Video: Joe Hunt discusses how he helped other prisoners get legal and medical help.

Initially, Joe Hunt’s work as a “jailhouse lawyer” was out of self-interest, but as he matured, he realized it was a powerful way to do good for others.

Here, Joe describes how his legal work led to a court order to get treatment for a severe burn victim, and also laid the groundwork for the first inmate treatment of Hepatitis C at his facility.

Transcript:

The initial inclination to help others was to find basically a trait that worked in the prison society, because like any other place, if you have a role to play, it confers a particular level of safety.

I mean there are a few reasons, one of them was I seemed to have a knack for it. I became notorious in the prison circles for being competent in that area because of successfully defending myself with San Mateo, and certainly with guys that were up in San Mateo county.

And there was the human level, which is somebody asks for your help, and you’re able to give it. This is quite natural, for me at least, to want to do something in that regard.

As I said also, it works. It’s functional in a prison situation. You don’t want to be categorized as muscle, it’d be better to be part of the brain or the resource on that level. But, I’ve always drawn a clean line from the beginning about choosing what cases I work on. I’ve had situations where people have come to me sometimes in a little committee and told me I was going to work on a particular legal project, and I’ve said no. That for me has always been non-negotiable. I will not submit to that kind of pressure, and I haven’t.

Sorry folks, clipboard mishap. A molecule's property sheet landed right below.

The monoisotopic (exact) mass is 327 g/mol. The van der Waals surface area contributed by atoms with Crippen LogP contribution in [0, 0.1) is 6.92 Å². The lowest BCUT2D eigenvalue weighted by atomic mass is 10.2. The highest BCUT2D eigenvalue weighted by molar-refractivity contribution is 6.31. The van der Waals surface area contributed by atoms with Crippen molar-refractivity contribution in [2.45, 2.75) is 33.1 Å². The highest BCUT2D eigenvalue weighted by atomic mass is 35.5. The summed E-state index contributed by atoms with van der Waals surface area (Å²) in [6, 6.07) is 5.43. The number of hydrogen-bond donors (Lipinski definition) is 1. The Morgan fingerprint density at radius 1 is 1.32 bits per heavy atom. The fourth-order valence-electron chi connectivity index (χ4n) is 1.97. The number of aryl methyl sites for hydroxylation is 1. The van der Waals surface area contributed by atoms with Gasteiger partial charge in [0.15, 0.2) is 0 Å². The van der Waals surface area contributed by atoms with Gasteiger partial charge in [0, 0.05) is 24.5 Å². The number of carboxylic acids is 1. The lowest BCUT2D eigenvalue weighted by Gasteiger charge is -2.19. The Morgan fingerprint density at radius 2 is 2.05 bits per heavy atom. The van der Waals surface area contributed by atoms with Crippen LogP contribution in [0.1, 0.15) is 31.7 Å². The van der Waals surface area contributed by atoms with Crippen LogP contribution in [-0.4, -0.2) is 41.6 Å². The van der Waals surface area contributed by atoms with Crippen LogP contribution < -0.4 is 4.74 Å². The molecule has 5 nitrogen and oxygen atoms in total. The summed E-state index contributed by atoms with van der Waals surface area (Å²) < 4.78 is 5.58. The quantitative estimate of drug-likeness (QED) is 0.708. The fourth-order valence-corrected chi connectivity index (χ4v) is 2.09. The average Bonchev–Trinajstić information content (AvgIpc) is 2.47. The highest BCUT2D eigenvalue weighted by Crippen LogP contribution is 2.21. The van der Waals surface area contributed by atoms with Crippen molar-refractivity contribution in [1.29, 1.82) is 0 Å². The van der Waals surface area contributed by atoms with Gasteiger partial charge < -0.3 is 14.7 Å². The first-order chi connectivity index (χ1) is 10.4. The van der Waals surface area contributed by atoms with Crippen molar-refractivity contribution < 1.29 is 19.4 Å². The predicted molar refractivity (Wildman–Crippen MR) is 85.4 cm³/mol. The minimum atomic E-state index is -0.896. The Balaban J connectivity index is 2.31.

So, in the beginning, there were selfish reasons, and later on as I grew as a man and deepened my meditation and broadened myself spiritually – I saw it as a way of doing good, of doing something other than leaving wreckage behind me. I’m referring to my early twenties when I created a lot of wreckage or participated in a variety of train wrecks.

And so, I guess it was Angel… just to give you the story – Angel is still a California prisoner, and he had, he had been burned in an accident after a high speed chase, but it had burned over like 85% of his body. He had scarring everywhere over his head, over his face, his eyes – didn’t really have any eyelids, and he had scars that prevented him from closing his hands. His fingers looked like they were made of wax and melted.

And, now there was this report from the doctor at UC Davis Medical Center saying that many of these conditions could be alleviated if he got surgery, but for some reason that surgery was not forthcoming. Angel was not a primary English speaker, and he pushed the… he asked me for help, and I worked on it. Ultimately, the result was the Superior Court found the prison system had been grossly indifferent to his serious medical needs and ordered that he get the treatment that the UC Davis medical doctor said would alleviate it.

And he did get that surgery, and he was able to start playing soccer again. He was able to close his eyes at night after the surgery. Angel was sleeping like a zombie, eyes wide open all night, and the wound on the back of his head that had never closed was closed. So it stopped oozing puss. Anyhow, that was a project I worked on. Things like that are pretty gratifying.

I also did the medical work that led to the first prisoner getting treatment for Hepatitis C back in the day.

Interview with Joe about overincarceration in America

Joe discusses the direction of the American prison system. “The system has drifted from its roots. A lot of people are being locked up that are not a threat to society.”

 

Transcript: